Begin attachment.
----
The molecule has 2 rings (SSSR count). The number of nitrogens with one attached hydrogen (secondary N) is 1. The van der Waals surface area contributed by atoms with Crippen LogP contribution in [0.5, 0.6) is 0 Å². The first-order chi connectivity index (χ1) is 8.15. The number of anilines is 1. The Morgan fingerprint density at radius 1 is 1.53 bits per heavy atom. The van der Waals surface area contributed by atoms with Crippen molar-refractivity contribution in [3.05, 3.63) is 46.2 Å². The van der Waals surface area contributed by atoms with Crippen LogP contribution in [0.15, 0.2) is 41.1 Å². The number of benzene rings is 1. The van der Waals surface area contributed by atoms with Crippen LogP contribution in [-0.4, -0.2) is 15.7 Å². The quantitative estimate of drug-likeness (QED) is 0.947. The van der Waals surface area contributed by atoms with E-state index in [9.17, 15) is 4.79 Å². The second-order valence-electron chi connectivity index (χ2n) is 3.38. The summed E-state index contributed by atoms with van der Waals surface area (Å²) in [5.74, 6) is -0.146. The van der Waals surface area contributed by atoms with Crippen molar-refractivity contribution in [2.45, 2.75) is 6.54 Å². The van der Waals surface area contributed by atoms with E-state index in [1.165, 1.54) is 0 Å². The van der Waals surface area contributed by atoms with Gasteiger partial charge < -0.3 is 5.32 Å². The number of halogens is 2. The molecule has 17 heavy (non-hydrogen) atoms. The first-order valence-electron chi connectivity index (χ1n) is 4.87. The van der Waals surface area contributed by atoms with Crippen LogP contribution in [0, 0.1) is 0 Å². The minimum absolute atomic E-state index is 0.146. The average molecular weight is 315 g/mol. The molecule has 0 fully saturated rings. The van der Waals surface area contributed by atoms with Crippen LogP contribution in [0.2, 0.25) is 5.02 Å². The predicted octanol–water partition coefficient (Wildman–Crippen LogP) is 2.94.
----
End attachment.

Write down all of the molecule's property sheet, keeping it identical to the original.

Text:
The molecule has 2 rings (SSSR count). The number of nitrogens with one attached hydrogen (secondary N) is 1. The van der Waals surface area contributed by atoms with Crippen LogP contribution in [0.5, 0.6) is 0 Å². The first-order chi connectivity index (χ1) is 8.15. The number of anilines is 1. The Morgan fingerprint density at radius 1 is 1.53 bits per heavy atom. The van der Waals surface area contributed by atoms with Crippen molar-refractivity contribution in [3.05, 3.63) is 46.2 Å². The van der Waals surface area contributed by atoms with Crippen LogP contribution in [0.15, 0.2) is 41.1 Å². The number of benzene rings is 1. The van der Waals surface area contributed by atoms with Crippen LogP contribution in [-0.4, -0.2) is 15.7 Å². The quantitative estimate of drug-likeness (QED) is 0.947. The van der Waals surface area contributed by atoms with E-state index in [9.17, 15) is 4.79 Å². The second-order valence-electron chi connectivity index (χ2n) is 3.38. The summed E-state index contributed by atoms with van der Waals surface area (Å²) in [5.74, 6) is -0.146. The van der Waals surface area contributed by atoms with Crippen molar-refractivity contribution in [2.45, 2.75) is 6.54 Å². The van der Waals surface area contributed by atoms with E-state index in [1.165, 1.54) is 0 Å². The van der Waals surface area contributed by atoms with Gasteiger partial charge < -0.3 is 5.32 Å². The number of halogens is 2. The molecule has 17 heavy (non-hydrogen) atoms. The first-order valence-electron chi connectivity index (χ1n) is 4.87. The van der Waals surface area contributed by atoms with Crippen LogP contribution in [0, 0.1) is 0 Å². The minimum absolute atomic E-state index is 0.146. The average molecular weight is 315 g/mol. The molecule has 0 fully saturated rings. The van der Waals surface area contributed by atoms with Crippen LogP contribution in [0.2, 0.25) is 5.02 Å². The predicted octanol–water partition coefficient (Wildman–Crippen LogP) is 2.94.